‘Dykes to Watch Out For’ audio play, Billy-Ray Belcourt’s new literary magazine, Torrey McDowell’s country croonin’, Leah Johnson’s tween respect, a joy break from Eurovision’s Netta and a plea for anti-censorship action

S. Bear Bergman curates a beautiful Pride Month of culture with a starring role for you

My loves, my friends, I am writing today from a place so many LGBTQ2S+ people are familiar with: of joy and fear. It feels hard to come and trumpet all the really excellent work I have read and seen and enjoyed this week when I am also watching the spread of brutal anti-trans legislation and a chilling series of protests and challenges against LGBTQ2S+ books and events. I suspect I am not the only one having these feelings. But as we move into Pride season, even if a certain small but violent percentage of the world would like us to feel nothing but shame, I am renewed in my determination that we must reach for joy and celebrate our successes. We are all comrades under the rainbow umbrella, and so please: come celebrate with me.

Dykes to Watch Out For, an Audible original

The sound I made, beloveds, when I saw the amazing Susie Bright’s tweet announcing this new version of the staple and standby of my queer youth: Alison Bechdel’s syndicated comic strip Dykes to Watch Out For, which began in 1986, reimagined on Audible as an audio play. Starring Jane Lynch, Carrie Brownstein, Roxane Gay and more, this updated version gave me a shot of much-needed joy. You might be worried, as I was, that a comic strip wouldn’t translate well to a purely audio format, but I’m here today with the good news that it does; that the magic Bechdel made with DTWOF lives again for a new generation in the capable hands of writer Madeleine George, novelist, playwright and writer on the show Only Murders in the Building (and spouse of Lisa Kron—if that’s not a dinner table you’d swoon to be at). The Audible version of DTWOF releases on June 1, in time for Pride, and it’s just delicious.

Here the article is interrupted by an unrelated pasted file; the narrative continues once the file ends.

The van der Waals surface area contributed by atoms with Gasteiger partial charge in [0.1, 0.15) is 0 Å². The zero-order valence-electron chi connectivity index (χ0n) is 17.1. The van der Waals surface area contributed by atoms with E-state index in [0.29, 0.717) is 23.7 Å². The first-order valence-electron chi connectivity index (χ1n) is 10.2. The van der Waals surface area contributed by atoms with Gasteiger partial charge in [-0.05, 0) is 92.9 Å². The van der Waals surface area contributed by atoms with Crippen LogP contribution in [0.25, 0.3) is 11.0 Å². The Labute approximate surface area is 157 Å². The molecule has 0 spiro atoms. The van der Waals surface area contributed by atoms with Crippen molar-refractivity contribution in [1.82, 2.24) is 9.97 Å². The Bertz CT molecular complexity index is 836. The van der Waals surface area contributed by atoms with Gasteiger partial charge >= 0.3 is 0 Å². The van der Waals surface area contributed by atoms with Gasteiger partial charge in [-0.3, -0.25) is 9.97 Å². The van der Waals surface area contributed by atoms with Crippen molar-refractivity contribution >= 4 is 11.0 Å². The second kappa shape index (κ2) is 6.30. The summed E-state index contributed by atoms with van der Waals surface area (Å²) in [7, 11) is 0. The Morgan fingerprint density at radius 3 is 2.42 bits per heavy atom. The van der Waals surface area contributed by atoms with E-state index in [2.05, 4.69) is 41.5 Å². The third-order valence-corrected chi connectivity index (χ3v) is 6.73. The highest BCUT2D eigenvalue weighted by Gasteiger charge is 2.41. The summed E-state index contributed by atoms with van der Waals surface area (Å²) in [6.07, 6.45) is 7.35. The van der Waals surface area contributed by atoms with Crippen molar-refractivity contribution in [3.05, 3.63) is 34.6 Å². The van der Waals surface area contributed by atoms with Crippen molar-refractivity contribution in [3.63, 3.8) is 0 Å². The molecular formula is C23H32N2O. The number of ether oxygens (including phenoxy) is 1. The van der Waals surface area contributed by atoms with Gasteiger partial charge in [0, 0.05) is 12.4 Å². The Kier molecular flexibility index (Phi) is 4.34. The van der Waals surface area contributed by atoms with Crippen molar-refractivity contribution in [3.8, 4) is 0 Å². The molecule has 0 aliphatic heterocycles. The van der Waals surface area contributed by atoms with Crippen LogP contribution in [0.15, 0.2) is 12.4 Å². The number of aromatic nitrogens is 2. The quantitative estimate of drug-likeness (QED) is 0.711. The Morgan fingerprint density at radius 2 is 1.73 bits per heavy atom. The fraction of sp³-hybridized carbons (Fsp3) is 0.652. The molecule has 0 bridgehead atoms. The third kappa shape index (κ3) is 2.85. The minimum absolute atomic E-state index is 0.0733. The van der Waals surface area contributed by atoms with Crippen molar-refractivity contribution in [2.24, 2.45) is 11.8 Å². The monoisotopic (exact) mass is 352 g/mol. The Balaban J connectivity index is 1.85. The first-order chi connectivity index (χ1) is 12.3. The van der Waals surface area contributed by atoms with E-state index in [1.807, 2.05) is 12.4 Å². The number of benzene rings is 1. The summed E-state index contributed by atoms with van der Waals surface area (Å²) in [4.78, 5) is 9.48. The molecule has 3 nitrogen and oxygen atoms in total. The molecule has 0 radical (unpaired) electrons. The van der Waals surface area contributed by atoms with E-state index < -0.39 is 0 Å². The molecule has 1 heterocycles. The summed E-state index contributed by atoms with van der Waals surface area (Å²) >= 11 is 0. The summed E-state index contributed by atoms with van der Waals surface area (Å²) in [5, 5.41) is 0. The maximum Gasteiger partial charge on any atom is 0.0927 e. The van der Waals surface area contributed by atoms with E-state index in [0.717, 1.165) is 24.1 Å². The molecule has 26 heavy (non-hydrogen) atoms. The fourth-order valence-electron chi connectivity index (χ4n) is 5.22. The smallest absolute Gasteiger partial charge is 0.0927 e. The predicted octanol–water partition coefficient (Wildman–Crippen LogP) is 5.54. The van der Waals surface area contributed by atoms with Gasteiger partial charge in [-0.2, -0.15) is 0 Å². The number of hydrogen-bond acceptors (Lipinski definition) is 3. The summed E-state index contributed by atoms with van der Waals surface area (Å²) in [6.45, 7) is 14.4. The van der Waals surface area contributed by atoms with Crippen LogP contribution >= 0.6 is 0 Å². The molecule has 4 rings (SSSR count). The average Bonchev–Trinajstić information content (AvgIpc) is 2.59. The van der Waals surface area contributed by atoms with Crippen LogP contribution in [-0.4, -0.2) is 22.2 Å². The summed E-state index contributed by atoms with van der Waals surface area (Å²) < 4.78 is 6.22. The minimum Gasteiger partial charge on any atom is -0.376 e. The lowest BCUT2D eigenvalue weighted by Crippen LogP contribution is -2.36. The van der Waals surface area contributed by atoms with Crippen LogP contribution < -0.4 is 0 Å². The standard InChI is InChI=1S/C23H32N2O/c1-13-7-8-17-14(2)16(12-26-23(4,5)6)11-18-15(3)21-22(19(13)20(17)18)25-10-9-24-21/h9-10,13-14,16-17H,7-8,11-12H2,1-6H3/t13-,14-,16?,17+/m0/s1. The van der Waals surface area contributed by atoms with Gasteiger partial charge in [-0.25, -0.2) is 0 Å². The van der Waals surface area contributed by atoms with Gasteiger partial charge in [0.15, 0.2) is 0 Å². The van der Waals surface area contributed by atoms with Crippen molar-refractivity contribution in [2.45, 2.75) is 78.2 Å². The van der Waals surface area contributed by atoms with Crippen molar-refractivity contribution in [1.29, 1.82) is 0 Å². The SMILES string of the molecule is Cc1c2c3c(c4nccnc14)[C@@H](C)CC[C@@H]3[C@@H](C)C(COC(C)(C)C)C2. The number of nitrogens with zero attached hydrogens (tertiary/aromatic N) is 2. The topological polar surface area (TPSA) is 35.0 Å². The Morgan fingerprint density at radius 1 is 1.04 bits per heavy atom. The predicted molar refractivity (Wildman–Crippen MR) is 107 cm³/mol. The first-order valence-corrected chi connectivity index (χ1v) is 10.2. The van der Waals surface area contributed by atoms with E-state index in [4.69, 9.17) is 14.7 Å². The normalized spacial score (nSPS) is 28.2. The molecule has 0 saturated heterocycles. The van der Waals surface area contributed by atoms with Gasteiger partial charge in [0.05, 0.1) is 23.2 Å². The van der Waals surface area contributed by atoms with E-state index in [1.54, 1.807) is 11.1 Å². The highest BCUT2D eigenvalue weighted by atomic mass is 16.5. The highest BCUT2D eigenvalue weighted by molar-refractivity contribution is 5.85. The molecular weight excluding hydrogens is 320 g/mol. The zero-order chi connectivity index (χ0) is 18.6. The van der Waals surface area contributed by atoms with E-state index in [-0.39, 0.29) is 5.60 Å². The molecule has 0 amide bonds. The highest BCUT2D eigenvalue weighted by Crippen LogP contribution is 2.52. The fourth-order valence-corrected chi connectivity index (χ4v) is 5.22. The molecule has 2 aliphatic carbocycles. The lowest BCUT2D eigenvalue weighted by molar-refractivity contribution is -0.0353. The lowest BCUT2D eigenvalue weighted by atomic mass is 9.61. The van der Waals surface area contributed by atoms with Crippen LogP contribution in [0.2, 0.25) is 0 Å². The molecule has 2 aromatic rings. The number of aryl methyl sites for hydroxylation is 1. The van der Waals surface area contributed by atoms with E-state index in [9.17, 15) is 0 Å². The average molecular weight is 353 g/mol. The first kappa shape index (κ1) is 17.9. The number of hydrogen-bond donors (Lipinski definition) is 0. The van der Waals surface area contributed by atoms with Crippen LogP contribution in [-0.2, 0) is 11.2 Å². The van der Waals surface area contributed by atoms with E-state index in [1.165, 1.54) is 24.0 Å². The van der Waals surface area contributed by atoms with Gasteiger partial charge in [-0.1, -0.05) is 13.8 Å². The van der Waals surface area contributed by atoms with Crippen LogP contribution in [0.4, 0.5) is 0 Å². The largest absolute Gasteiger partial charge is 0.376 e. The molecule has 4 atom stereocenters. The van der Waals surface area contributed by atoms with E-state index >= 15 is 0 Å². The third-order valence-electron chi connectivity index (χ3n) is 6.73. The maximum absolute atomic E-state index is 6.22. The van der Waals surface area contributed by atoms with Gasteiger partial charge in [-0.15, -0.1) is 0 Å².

oteh nîkân, a new literary magazine

Billy-Ray Belcourt, author of A Minor Chorus
Author and editor Billy-Ray Belcourt.

Absolutely captivating poet Billy-Ray Belcourt, apparently not content to just write poetry (and poetic prose), has started a new literary magazine oteh nîkân, dedicated to the work of Indigenous LGBTQ2S+ writing. The magazine, which has already posted work from such luminaries as Joshua Whitehead and Arielle Twist, is named after a Cree phrase that translates to “in the near future.” While there’s no publishing schedule posted, if the fiction and poetry already on the site are a benchmark for what’s to come, the magazine is going to be a treasure trove of work that centres Indigenous queer and trans experiences in a landscape of literary arts in dire need of that grounding. If their mandate describes you, submissions to the mag are open year round and Belcourt, plus assistant editors jaye simpson and Brandi Bird, will be reading. 

 

Not a Man, Torrey McDowell

Sometimes a person just needs some good old lesbian country crooning, and I am relieved to announce that Torrey McDowell has us covered for the moment. On the poppy side of country and produced, thankfully, by someone who knows to let a clear tone shine through, McDowell is releasing a four-song EP called Not a Man on June 2 and, phew, is it a journey of feelings. In the grand tradition of country music, if you’re longing or lovelorn or just feeling a little lost, you can fling yourself down on the nearest soft furniture (or sit alone in your car in the parking lot) and soothe your feelings. With the final, triumphant track, “Outloud,” you’ll be musically picked up, dusted off, fluffed up and sent out into the world in renewed good spirits.